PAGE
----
Interior the tower are offices, splendour residences, and the SIGNIEL SEOUL luxury hotel. There’s also the Lotte World Aquarium, the Lotte Museum of Art, and a huge shopping mall. The tower is home to the Lotte Concert Hall and the Lotte Cinema, a state-of-the-art, 21-screen MoviePlex with the world’s largest movie screen.
5. Visit the DMZ | Best Places to visit in Seoul
A residuum of the Korean War, the DMZ (DeMilitarized Zone) is the area located along the border between North and South Korea. This highly sensitive and highly protected area can only be visited during an official tour. Aside from the visit to the DMZ, a tour gives you a prospect to get out of urban Seoul and see a bit of the Korean countryside.
The Half-Day Korean DMZ Tour, which includes pickup and drop-off in central Seoul, takes you to the key sites in the DMZ area and gets you back to Seoul right after lunch (if you take the early morning tour). The guided tour includes visits to landmarks like the 3rd Tunnel, harrow by the North in anticipation of an invasion, and the Dora Observatory, where you can glance over into North Korea.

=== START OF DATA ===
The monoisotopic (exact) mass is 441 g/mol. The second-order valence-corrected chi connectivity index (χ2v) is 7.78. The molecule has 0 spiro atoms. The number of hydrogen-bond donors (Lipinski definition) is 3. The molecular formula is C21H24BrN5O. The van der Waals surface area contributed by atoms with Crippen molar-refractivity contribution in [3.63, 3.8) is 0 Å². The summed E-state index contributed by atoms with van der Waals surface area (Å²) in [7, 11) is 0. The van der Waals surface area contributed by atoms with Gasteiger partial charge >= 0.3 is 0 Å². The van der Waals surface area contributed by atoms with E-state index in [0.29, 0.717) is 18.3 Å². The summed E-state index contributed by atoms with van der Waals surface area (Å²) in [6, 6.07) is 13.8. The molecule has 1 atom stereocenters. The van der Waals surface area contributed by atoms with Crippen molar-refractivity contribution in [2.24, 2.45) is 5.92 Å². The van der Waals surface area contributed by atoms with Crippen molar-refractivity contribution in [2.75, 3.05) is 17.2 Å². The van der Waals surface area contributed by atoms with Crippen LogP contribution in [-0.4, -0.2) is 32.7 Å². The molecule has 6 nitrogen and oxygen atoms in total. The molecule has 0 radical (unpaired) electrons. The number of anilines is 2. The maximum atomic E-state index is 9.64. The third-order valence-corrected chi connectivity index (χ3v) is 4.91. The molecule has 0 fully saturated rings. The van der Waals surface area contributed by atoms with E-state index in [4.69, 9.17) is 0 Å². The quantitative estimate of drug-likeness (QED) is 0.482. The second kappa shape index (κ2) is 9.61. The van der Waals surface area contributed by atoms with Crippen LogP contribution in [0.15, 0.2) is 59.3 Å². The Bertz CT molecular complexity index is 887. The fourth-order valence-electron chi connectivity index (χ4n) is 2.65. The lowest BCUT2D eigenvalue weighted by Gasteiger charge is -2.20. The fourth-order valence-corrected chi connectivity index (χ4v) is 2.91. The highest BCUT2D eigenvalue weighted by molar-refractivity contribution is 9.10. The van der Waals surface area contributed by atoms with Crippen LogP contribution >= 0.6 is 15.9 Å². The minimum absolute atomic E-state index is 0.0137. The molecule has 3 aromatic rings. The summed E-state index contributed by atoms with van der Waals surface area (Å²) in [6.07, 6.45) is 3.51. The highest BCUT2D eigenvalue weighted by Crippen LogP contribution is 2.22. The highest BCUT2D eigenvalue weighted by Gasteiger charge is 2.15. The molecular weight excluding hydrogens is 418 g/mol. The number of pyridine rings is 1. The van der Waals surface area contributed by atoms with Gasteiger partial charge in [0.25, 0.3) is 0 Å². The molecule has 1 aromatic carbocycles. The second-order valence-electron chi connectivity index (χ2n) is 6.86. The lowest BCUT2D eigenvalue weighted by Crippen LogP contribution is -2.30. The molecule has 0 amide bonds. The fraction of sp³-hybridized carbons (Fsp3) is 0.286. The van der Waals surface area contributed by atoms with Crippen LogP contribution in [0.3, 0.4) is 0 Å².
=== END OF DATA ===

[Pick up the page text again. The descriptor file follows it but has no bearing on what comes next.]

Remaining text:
6. Gyeongbokgung Palace | Best Places to visit in Seoul
Built in 1395, Gyeongbokgung Palace is the largest of Seoul’s five grand palaces built at the time of the powerful Joseon Dynasty. Demolished and rebuilt many times over the centuries, it was reinstated to its original glory after the Second World War and completely restored in the 1990s.
Within the palace grounds, you can also look for the National Palace Museum of Korea and the National Folk Museum of Korea, and both are assets for a visit. The palace museum is especially fascinating as it presents items from the palaces of the Joseon Dynasty. This includes worthy antiques and artwork, as well as everyday items for cooking, cleaning, and daily life. The National Folk Museum focuses on items from daily life, as well as clothing and dioramas, to tell the story of the Korean people since prehistoric times.
7. Seoul Museum of Art | Best Places to visit in Seoul
Situated behind the Deoksugung Palace, SeMa as it’s known to locals, has a large collection of artwork, especially from the modern era. The art museum centre on Korean art and Korean artists but has a decent selection of international works and creators. Changing temporary and visiting exhibitions also showcase unique collections and artwork.